Each year The Centre for Design History welcomes scholars to join us as Visiting Research Fellows, based in the centre for a specified period of time. As part of this, we invite each person to contribute a blog post about the work they carried out during this time. 


Design and Nature in Times of Climate Change

Vendula Hnídková

Earlier this year, after two years of a new academic lifestyle with eyes attached to the laptop screen and with daily routines adapted to strictly limited interactions with other scholars in-person, I was overwhelmed when awarded the Visiting Research Fellowship at the Centre for Design History, University of Brighton. The Fellowship marked a fundamental return to the old academic practice and the beginning of new research.

Under the title An Expanded Nature in Design, I aimed to explore a contested relationship between design and nature. From the perspective of the Anthropocene, the climate crisis raises numerous questions about our perception of the natural environment. No matter where we live, climate warming affects humankind on a global scale, and the ways societies perceive nature contributes to diverse attitudes toward unlimited growth, consumption, and natural exploitation. Given the current state of affairs, my reflections are driven by the role of design and architectural history in reconsidering human interactions with nature. The knowledge of understanding nature in the past provides a base for the contemporary discourse that can reshape human behaviour in the future.

In this respect, my research stems from a highly personal, apparently naïve, but pressing issue: How can we as design and architectural historians contribute to tackling the climate catastrophe? How can we deploy our academic knowledge and scientific methods to amplify the devastating perspective that affects life on Earth? And how can we underline the contradiction between consumption and sustainability?

We all know that design history isn’t the discipline that will reshape the ways, that governments, corporations, societies, and communities will cope with the complex impact of global warming. Still, design historians can form a part of academia that will address the crisis with numerous profound and provocative ideas. And being design historians, we can draw our inspiration from the past.

To make the topic more accessible, I focused on World´s Fairs as an unparalleled field to showcase leading ideas, innovative technologies, and manufactured products of the day. And to comprehend the troublesome approach to the climate crisis in different parts of Europe, I selected the period of the Cold War because it is precisely the time frame that proves to have a lasting impact also today. My assumption here is that the future the visitors have encountered at the international events affected the reality we are living in now in the twenty-first century.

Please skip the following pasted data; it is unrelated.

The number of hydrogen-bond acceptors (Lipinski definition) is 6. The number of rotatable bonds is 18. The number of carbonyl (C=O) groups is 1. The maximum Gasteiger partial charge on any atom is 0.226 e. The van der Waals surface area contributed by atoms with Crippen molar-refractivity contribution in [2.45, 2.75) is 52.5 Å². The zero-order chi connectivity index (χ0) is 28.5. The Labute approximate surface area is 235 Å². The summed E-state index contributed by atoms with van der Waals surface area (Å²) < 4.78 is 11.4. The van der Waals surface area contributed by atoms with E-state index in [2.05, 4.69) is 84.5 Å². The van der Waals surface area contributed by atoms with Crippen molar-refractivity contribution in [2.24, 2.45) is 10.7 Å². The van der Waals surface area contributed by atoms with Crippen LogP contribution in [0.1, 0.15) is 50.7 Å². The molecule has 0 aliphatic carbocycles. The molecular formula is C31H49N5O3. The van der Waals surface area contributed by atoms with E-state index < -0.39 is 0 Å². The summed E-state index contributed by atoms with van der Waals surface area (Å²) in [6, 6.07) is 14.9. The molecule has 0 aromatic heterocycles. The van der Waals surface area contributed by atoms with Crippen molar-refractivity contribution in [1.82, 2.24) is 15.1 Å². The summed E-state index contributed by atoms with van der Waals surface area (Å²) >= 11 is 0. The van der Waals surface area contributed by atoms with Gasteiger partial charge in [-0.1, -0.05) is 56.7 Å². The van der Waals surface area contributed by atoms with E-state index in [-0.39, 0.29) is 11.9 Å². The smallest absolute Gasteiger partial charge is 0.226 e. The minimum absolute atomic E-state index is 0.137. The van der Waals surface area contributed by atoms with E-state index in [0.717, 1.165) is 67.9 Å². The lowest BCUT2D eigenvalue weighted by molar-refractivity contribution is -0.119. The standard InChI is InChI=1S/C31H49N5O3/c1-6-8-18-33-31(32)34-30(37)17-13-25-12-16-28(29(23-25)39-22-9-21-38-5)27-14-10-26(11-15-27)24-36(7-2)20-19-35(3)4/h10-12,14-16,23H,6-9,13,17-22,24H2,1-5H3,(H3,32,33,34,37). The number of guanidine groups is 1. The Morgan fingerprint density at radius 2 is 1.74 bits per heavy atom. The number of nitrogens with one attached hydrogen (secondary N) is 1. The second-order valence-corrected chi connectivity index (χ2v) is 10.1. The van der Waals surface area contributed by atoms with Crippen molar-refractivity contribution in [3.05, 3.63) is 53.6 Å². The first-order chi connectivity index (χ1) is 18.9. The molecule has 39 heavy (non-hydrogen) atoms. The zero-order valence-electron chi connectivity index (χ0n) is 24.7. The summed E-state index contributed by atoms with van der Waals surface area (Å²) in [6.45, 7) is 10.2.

Czechoslovak Pavilion Expo

Czechoslovak Pavilion Expo

For instance, impressive replicas of Sputniks I and II were the principal attraction displayed in the Soviet pavilion at the World´s Fair in Brussels in 1958. Czechoslovakia showcased a monumental Tree of Toys as a central exhibit representing the contemporary creative industry. And a new landmark, the Atomium, was erected at the exhibition premises. In the Space-age, the perception of nature expanded to the Universe introducing new technologies, innovative materials, and challenging visions, though paralleled by great anxiety for the future. These objects emphasize the increased attention dedicated to nature in its variety and complexity. Nature becomes here the overall term that encompasses diverse meanings and representations. More nuanced dimensions can be explored by reconceptualizing the history of the World´s Fairs from the perspective of the natural environment, leading to recasting old standbys on a national and transnational level.

I have summed up my initial ideas in a talk entitled World’s Fairs: In Search of Nature in the World of Politics that I had the opportunity to deliver at the Centre for Design History in Brighton on June 8.

Undoubtedly, the chance to bring my recent work to the CDH helped me to conceptualize my research questions from a transnational perspective, as the discussions after my talk proved highly stimulating and rewarding. The Fellowship and meeting colleagues from the CDH in person only confirms the invaluable feedback which can be hardly reached when only sitting in front of a computer and working alone in seclusion for more than two years.

My special thanks go to Dr. Verity Clarkson and Dr. Megha Rajguru for their friendly welcome and intellectual environment in Brighton.


Join us as a visiting fellow

Each year The Centre for Design History welcomes applications from both early-career and established scholars to join us as Visiting Research Fellows. If you are interested in applying, please refer to the guidance on our website.